FW: [canberrabirds] Zosterops corner

To: <>
Subject: FW: [canberrabirds] Zosterops corner
From: "Geoffrey Dabb" <>
Date: Thu, 6 Mar 2008 15:29:12 +1100

Whoops sorry, forgot to mention the Barn Swallow, one of my original  ‘3’ –


1        Barn Swallow

2        Zitting Cisticola

3a,b  Yellow Wagtail

4         House Crow (maybe)     g


From: Geoffrey Dabb [
Sent: Thursday, 6 March 2008 1:19 PM
Subject: FW: [canberrabirds] Zosterops corner


For the purpose of ‘BPP’ (below) the divide between the palearctic and oriental regions runs south of Japan, through the middle of China, south of the Himalayas, meeting the Arabian Sea in the vicinity of Karachi.  The answer to the below question depends on what would seem to be some fairly precarious judgments about species, particularly given Leo Joseph’s talk on speciation at the last COG meeting.


The answer does not include a reed-warbler, overshoots by the migratory Oriental RW giving it only vagrant status in Australia.  The other widespread Asian RW, the Clamorous, is regarded as largely sedentary, so the splitting off of the Australian RW leaves no room for the Clamorous on the Australian list.  It occurs in New Guinea, though, and presumably no-one should feel discouraged about reporting one, and I’m sure the Acrocephalus Sub-committee of BARC would give it  fair and sympathetic consideration.  Kelly’s might not be the most advantageous locality.


There have been so many yellow wagtail reports in Australia that they are no longer regarded as vagrants.  BPP does not split the yellows, but C&B2 does, which means that both ‘Eastern Yellow Wagtail’ and ‘Green-headed Yellow Wagtail’ are on the Australian list – and as non-vagrants, the only wagtails in that category.  That makes at least one wagtail species shared with the palearctic.


Another species is the Zitting Cisticola, more a vagrant at the northern end, being recorded from Japan.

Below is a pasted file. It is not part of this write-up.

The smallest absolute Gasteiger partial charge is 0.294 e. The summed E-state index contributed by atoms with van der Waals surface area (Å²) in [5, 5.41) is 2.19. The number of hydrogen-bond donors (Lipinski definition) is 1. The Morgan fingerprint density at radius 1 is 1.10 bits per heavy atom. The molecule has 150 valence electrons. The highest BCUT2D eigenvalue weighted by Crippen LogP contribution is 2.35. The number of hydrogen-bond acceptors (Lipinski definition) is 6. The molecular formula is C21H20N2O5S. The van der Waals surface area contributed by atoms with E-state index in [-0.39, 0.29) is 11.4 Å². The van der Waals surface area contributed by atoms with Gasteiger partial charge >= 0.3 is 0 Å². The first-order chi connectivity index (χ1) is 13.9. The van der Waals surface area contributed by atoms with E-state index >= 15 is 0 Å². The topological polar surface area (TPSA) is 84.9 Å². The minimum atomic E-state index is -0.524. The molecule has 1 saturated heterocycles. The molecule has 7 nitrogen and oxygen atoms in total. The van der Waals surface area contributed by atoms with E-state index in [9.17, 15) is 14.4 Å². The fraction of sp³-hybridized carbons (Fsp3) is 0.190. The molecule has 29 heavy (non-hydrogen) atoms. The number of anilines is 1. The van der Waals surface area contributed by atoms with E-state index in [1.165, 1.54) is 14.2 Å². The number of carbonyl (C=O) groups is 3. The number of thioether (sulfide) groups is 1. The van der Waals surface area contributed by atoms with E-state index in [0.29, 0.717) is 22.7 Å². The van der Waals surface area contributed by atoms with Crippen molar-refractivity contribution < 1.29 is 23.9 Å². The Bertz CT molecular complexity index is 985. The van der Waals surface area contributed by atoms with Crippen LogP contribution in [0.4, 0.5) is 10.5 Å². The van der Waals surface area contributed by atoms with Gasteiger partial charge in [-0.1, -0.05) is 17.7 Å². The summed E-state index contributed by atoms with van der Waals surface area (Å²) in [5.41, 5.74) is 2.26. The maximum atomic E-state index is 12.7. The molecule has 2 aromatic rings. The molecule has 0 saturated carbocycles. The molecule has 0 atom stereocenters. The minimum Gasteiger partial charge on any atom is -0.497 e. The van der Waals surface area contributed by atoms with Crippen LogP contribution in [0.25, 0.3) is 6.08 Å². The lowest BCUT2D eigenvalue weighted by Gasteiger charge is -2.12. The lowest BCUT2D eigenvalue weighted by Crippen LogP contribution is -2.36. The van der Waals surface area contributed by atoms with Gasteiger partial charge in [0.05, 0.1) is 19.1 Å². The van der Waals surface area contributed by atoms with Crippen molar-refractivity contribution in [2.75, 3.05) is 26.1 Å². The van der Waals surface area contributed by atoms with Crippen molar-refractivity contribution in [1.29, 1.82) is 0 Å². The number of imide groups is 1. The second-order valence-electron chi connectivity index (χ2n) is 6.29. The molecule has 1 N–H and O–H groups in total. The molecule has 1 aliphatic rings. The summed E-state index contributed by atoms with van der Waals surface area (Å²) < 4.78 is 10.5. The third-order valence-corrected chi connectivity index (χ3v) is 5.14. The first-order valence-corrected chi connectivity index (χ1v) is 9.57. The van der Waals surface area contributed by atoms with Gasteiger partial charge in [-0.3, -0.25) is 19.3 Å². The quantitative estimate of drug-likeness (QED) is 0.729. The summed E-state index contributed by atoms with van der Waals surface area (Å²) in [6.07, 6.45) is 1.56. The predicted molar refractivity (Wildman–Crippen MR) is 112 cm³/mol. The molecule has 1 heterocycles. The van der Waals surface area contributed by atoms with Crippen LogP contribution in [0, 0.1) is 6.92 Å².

That brings us to the curious case of the House Crow.  C&B2 is prepared to promote this to ‘ship-assisted vagrant’ and gives it with the ‘v’ superscript in the text section.  However in the definitive ‘Species List’ the House Crow is there, at least in my copy, without the ‘v’.  Is this an error or is it deliberate, for reasons that are not disclosed?  Should I point this out to anyone?


Incidentally a recount of the palearctic-shared vagrants gives 16 rather than 17, unless the House Crow should be in there.


Well done to John Rawsthorne who got 2.5 out of 3.  Marnix tells me he finds BPP a ‘great little book’ and has advice on how it might be bought more cheaply, although for local birds you’d better stick with your Taylor&Day.          


From: Geoffrey Dabb [
Sent: Wednesday, 5 March 2008 5:59 PM
Subject: [canberrabirds] Zosterops corner


I was just flicking through the little Collins ‘Birds of the Palearctic:  Passerines’, from Norman Arlott, nice little book if your tastes run in that direction, but a bit expensive for the size.   I thought I’d use it to see in the light of the latest C&B2 how many passerines the Australian list still had in common with the Palearctic (as defined).  Excluding vagrants (now up to 17!) and  introductions the answer is ‘3’.   If anyone wants to guess which these are, I’ll tell you whether you’re right.


In this message I didn’t get around to making the interesting point I picked up from this book about zosterops.  Maybe next time.

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